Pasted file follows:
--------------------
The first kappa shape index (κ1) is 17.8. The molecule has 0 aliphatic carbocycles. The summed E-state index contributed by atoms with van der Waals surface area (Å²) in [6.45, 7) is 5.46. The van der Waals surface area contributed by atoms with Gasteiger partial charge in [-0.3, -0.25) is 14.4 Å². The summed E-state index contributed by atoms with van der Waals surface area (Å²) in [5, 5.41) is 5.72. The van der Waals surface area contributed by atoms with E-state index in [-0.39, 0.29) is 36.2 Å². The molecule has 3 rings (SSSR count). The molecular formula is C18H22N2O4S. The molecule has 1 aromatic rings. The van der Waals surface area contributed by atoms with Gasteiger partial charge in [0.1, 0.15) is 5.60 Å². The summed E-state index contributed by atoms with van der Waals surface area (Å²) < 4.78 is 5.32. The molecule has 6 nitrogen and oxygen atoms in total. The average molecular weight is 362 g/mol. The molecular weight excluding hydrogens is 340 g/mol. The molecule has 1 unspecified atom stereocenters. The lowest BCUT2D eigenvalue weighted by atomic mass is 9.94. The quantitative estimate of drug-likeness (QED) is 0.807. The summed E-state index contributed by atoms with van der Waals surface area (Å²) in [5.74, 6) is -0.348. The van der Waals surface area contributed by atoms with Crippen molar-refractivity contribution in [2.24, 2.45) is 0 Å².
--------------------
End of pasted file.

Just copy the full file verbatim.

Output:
The first kappa shape index (κ1) is 17.8. The molecule has 0 aliphatic carbocycles. The summed E-state index contributed by atoms with van der Waals surface area (Å²) in [6.45, 7) is 5.46. The van der Waals surface area contributed by atoms with Gasteiger partial charge in [-0.3, -0.25) is 14.4 Å². The summed E-state index contributed by atoms with van der Waals surface area (Å²) in [5, 5.41) is 5.72. The van der Waals surface area contributed by atoms with E-state index in [-0.39, 0.29) is 36.2 Å². The molecule has 3 rings (SSSR count). The molecular formula is C18H22N2O4S. The molecule has 1 aromatic rings. The van der Waals surface area contributed by atoms with Gasteiger partial charge in [0.1, 0.15) is 5.60 Å². The summed E-state index contributed by atoms with van der Waals surface area (Å²) < 4.78 is 5.32. The molecule has 6 nitrogen and oxygen atoms in total. The average molecular weight is 362 g/mol. The molecular weight excluding hydrogens is 340 g/mol. The molecule has 1 unspecified atom stereocenters. The lowest BCUT2D eigenvalue weighted by atomic mass is 9.94. The quantitative estimate of drug-likeness (QED) is 0.807. The summed E-state index contributed by atoms with van der Waals surface area (Å²) in [5.74, 6) is -0.348. The van der Waals surface area contributed by atoms with Crippen molar-refractivity contribution in [2.24, 2.45) is 0 Å².